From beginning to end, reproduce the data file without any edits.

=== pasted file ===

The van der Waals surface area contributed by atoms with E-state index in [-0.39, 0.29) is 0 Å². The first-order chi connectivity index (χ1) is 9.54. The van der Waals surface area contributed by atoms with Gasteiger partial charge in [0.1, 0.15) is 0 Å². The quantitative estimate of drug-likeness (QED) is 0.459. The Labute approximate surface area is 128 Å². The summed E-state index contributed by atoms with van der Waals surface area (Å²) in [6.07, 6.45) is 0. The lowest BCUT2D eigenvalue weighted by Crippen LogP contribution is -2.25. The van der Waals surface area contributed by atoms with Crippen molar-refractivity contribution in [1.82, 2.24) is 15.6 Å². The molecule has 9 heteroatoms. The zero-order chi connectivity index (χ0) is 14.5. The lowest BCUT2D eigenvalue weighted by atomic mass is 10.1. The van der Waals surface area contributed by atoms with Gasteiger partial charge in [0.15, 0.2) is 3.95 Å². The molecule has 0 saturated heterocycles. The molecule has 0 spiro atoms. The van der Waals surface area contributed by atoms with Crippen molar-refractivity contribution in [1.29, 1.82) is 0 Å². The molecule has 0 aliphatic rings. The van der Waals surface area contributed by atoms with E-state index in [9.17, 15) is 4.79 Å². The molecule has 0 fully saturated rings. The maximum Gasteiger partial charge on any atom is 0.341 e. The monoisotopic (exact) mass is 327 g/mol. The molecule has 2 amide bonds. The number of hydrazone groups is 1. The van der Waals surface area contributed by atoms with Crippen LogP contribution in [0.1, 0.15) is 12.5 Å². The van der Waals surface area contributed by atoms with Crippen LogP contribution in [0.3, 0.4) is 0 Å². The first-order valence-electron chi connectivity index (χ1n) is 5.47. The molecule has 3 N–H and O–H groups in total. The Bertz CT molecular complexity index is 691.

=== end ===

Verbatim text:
The van der Waals surface area contributed by atoms with E-state index in [-0.39, 0.29) is 0 Å². The first-order chi connectivity index (χ1) is 9.54. The van der Waals surface area contributed by atoms with Gasteiger partial charge in [0.1, 0.15) is 0 Å². The quantitative estimate of drug-likeness (QED) is 0.459. The Labute approximate surface area is 128 Å². The summed E-state index contributed by atoms with van der Waals surface area (Å²) in [6.07, 6.45) is 0. The lowest BCUT2D eigenvalue weighted by Crippen LogP contribution is -2.25. The van der Waals surface area contributed by atoms with Crippen molar-refractivity contribution in [1.82, 2.24) is 15.6 Å². The molecule has 9 heteroatoms. The zero-order chi connectivity index (χ0) is 14.5. The lowest BCUT2D eigenvalue weighted by atomic mass is 10.1. The van der Waals surface area contributed by atoms with Gasteiger partial charge in [0.15, 0.2) is 3.95 Å². The molecule has 0 saturated heterocycles. The molecule has 0 spiro atoms. The van der Waals surface area contributed by atoms with Crippen molar-refractivity contribution in [1.29, 1.82) is 0 Å². The molecule has 0 aliphatic rings. The van der Waals surface area contributed by atoms with E-state index in [9.17, 15) is 4.79 Å². The molecule has 0 fully saturated rings. The maximum Gasteiger partial charge on any atom is 0.341 e. The monoisotopic (exact) mass is 327 g/mol. The molecule has 2 amide bonds. The number of hydrazone groups is 1. The van der Waals surface area contributed by atoms with Crippen LogP contribution in [0.1, 0.15) is 12.5 Å². The van der Waals surface area contributed by atoms with Crippen LogP contribution in [0.3, 0.4) is 0 Å². The first-order valence-electron chi connectivity index (χ1n) is 5.47. The molecule has 3 N–H and O–H groups in total. The Bertz CT molecular complexity index is 691.